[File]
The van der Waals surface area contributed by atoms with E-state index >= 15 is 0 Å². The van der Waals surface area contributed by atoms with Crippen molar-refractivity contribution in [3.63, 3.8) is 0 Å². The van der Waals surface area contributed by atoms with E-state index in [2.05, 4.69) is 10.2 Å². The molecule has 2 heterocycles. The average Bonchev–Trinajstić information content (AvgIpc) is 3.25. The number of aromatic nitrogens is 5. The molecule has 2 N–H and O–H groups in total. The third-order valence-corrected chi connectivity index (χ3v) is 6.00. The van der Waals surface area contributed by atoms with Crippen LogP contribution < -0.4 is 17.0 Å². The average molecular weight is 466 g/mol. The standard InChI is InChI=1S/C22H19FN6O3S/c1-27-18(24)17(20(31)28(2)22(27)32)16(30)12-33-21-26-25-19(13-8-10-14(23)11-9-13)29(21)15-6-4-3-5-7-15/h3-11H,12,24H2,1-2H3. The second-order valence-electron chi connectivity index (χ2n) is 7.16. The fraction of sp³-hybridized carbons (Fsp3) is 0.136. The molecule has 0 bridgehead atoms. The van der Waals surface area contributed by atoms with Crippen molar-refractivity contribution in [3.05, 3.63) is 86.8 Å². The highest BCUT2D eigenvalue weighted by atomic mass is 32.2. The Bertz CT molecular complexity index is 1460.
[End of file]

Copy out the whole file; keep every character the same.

The van der Waals surface area contributed by atoms with E-state index >= 15 is 0 Å². The van der Waals surface area contributed by atoms with Crippen molar-refractivity contribution in [3.63, 3.8) is 0 Å². The van der Waals surface area contributed by atoms with E-state index in [2.05, 4.69) is 10.2 Å². The molecule has 2 heterocycles. The average Bonchev–Trinajstić information content (AvgIpc) is 3.25. The number of aromatic nitrogens is 5. The molecule has 2 N–H and O–H groups in total. The third-order valence-corrected chi connectivity index (χ3v) is 6.00. The van der Waals surface area contributed by atoms with Crippen LogP contribution < -0.4 is 17.0 Å². The average molecular weight is 466 g/mol. The standard InChI is InChI=1S/C22H19FN6O3S/c1-27-18(24)17(20(31)28(2)22(27)32)16(30)12-33-21-26-25-19(13-8-10-14(23)11-9-13)29(21)15-6-4-3-5-7-15/h3-11H,12,24H2,1-2H3. The second-order valence-electron chi connectivity index (χ2n) is 7.16. The fraction of sp³-hybridized carbons (Fsp3) is 0.136. The molecule has 0 bridgehead atoms. The van der Waals surface area contributed by atoms with Crippen molar-refractivity contribution in [3.05, 3.63) is 86.8 Å². The highest BCUT2D eigenvalue weighted by atomic mass is 32.2. The Bertz CT molecular complexity index is 1460.